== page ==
'She's a child. My Decision. When she's 18 she can make a decision. Exploring why parents and schools assume children are NOT the best people to consent to use of their information.

Research output: Contribution to conferencePaper

Abstract

This paper draws upon the findings of a small-scale empirical study conducted in North-East England in 2017, which used in-depth, semi-structured interviews to explore parents’ views about their family’s privacy. This study identified that many parents perceive that they bear primary responsibility for protecting their children’s privacy. It identified that many schools also see parents as the most appropriate people to determine whether schools may use children’s information. This study found, however, that parents frequently provide such consent without first consulting their children, even when their children are capable of expressing their own views about how their information is used. These children, unable to offer their opinions, are excluded from participation in decisions affecting them.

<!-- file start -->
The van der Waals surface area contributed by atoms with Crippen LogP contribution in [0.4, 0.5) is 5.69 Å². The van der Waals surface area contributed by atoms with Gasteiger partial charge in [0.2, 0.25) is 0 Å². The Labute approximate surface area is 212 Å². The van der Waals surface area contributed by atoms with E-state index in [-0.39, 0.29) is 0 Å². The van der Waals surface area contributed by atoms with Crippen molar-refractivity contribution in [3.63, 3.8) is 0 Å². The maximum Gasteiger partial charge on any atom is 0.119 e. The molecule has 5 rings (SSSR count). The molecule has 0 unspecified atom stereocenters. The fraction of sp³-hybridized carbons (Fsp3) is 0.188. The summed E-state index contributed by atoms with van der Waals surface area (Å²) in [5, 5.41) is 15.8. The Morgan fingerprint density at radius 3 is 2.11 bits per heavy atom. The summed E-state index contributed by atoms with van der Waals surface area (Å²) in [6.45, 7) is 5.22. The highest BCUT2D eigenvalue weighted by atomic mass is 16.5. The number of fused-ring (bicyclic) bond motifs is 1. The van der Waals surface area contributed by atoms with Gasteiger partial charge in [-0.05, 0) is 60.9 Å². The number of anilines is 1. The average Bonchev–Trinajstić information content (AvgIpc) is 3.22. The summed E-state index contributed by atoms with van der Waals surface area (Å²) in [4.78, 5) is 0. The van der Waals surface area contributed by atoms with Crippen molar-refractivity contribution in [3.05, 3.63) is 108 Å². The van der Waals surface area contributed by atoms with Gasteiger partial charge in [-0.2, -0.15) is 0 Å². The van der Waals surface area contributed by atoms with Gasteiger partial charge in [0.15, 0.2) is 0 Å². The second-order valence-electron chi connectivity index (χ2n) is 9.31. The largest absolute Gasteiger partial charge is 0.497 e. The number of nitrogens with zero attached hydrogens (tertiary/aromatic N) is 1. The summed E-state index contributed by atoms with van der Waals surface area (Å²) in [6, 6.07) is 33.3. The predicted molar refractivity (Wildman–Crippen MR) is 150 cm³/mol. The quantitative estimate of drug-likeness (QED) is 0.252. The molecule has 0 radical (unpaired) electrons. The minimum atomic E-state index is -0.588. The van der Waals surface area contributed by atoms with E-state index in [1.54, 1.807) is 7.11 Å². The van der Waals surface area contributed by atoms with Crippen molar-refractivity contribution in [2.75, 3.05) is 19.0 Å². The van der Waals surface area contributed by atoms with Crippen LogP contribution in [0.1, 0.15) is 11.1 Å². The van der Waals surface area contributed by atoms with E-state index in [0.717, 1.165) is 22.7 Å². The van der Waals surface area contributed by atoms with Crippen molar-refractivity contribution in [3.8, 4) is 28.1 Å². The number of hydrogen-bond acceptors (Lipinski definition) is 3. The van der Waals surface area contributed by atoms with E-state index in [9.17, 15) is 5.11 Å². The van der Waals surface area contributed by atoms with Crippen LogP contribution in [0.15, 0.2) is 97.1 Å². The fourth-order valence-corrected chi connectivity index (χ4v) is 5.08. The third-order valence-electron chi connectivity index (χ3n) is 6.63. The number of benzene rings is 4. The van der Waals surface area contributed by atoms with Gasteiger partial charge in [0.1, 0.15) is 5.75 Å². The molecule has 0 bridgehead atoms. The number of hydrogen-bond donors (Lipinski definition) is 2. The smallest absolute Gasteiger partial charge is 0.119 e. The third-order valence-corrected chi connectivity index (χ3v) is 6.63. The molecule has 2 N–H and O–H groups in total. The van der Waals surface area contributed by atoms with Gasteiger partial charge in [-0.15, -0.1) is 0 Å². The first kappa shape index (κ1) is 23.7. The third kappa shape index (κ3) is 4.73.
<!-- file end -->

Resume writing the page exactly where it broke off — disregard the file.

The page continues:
This paper outlines the varying reasons parents offered for not consulting children. It explores why schools may choose to obtain parental consent rather than to seek consent from children themselves. This paper, drawing upon the Information Commissioner’s Office’s guidance ‘Children and the UK GDPR’ (undated) suggests, ultimately, that children should be allowed to express their views, that schools and parents can protect children’s privacy whilst at the same time paying due regard to the child’s UNCRC Article 12 right to be heard.
Original languageEnglish
Publication statusUnpublished - 9 Sep 2021
EventContemporary Childhood Conference 2020: Borders and Boundaries - online, Strathclyde, United Kingdom
Duration: 9 Sep 202110 Sep 2021

Conference

ConferenceContemporary Childhood Conference 2020
CountryUnited Kingdom
CityStrathclyde
Period9/09/2110/09/21

Fingerprint

Dive into the research topics of ''She's a child. My Decision. When she's 18 she can make a decision. Exploring why parents and schools assume children are NOT the best people to consent to use of their information.'. Together they form a unique fingerprint.

Cite this